Blastomycosis is a fungal infection which, if left untreated, can be fatal.
Blastomycosis is rare in Europe, but here too there is a European variant of the pathogen, which is more restricted to North and Latin America. You should bring this to the attention of your doctor, especially after vacation trips or suspicious symptoms.
Blastomycosis: from the lungs to the skin
Blastomycosis is rare in Central Europe, but occurs in its form as “cryptococcosis”. Classical blastomycosis is usually brought in from Latin or North America, so you should watch out for suspicious symptoms , especially after vacation trips to the Americas.
Blastomycosis can also lead to death if left untreated, which is why you should inform your doctor about unclear symptoms and after traveling to corresponding areas that this is a disease, which is very rarely found in Europe , in which the lungs first and then the skin and others Organs are affected.
Protection against infection is impossible!
Blastomycosis is a fungal disease in which the fungal spores get into the lungs when you breathe. The spores are so small that they are invisible. They are mostly contained in dust.
Infection from person to person is impossible and always wear a respirator. It becomes clear: it is practically impossible to protect yourself from infection.
It is all the more important to have at least heard of the disease and , if in doubt, to inform your family doctor about the possibility of an infection.
Especially after trips to North or Latin America and suspicious symptoms. Please note that if left untreated, blastomycosis is fatal!
Course of disease
At first, almost nothing is noticeable about an infection; the fungal spores in the lungs usually develop without major symptoms or discomfort. Only when the infestation spreads to the skin and other organs does the sick person notice something.
The symptoms are:
- Light fever
- Cough with phlegm
- Night sweats
- Feeling weak
- Weight loss
- Skin papules
- Reddening of the skin
As the disease progresses, nerves and brain can be affected. Then there are visual disturbances, symptoms of paralysis and, if the disease progresses, dementia.
Not all symptoms are always present and the lung involvement often runs for 1-3 weeks without any symptoms.
In Europe, the diagnosis of blastomycosis is made more difficult by the fact that it is very rare and mostly only occurs from North or Latin America.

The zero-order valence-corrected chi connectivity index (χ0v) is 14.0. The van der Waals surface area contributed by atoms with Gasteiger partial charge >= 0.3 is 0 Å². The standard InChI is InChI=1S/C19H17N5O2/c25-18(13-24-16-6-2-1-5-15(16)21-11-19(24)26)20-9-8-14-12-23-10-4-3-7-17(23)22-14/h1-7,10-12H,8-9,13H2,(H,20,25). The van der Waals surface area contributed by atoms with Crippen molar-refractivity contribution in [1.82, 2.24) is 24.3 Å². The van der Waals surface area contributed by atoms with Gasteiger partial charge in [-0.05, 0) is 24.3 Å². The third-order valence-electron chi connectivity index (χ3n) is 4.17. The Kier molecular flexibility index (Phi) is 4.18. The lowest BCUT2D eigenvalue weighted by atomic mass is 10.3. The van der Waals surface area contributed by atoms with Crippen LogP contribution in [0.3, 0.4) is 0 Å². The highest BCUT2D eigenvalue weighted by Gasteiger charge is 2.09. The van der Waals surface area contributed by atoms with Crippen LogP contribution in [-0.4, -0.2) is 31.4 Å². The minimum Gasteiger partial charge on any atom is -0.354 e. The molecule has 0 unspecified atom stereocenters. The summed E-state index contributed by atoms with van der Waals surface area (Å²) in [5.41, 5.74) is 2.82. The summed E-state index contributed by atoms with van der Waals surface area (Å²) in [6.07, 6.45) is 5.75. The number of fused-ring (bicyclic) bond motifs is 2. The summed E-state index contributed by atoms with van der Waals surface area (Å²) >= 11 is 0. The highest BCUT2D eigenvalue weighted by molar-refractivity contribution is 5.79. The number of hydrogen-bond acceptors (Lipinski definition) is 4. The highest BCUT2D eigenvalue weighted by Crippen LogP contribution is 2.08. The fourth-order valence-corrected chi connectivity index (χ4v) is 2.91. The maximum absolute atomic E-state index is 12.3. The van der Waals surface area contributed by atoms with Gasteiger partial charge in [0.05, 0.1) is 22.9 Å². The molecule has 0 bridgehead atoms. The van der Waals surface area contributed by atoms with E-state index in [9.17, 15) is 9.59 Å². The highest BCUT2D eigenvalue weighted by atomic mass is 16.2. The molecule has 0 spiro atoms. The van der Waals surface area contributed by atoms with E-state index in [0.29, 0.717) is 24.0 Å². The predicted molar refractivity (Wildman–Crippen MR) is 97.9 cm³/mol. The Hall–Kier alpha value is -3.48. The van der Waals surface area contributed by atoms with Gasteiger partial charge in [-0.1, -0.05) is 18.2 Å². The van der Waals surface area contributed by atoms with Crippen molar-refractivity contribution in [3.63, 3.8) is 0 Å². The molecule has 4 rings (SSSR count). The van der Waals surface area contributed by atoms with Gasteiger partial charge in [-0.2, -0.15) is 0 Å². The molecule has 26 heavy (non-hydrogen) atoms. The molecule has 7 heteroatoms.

In order to even screen for blastomycosis, your doctor needs to know if you have been to such a geographic area. Always tell your family doctor, without reference to any complaints, if you are going or have been traveling outside of Europe.
If there is a suspicion, the pathogenic fungal infestation can be detected in the mucus that is secreted when coughing. To do this, your mucus must be examined in the laboratory and any fungal infestation must be cultivated. This will take a few days so you won’t get the diagnosis right away.
Since the disease leads to death if left untreated, you should definitely refrain from “doctoring around” with home remedies. Your doctor must prescribe medication that reliably kills the fungal attack and strengthens the immune system.
Which drugs are depends on the severity of the infestation, the progression of the disease and the specific fungus.
The sooner you start therapy, the better. Because once the nervous system is attacked by the fungus, the destroyed nerve structure can no longer recede and permanent damage occurs.
If your doctor has prescribed medication for you, your top priority is to take the medication as directed.
Only then can you try home remedies to relieve symptoms. First and foremost, it is about coughing up the phlegm, why
- expectorants, e.g. eucalyptus,
- fresh fruit against vitamin and mineral loss through night sweats
- and appetizing herbs (e.g. peppermint)
can help to alleviate or compensate for symptoms such as cough, weakness, loss of appetite and mineral loss. However, these measures are never a substitute for medication!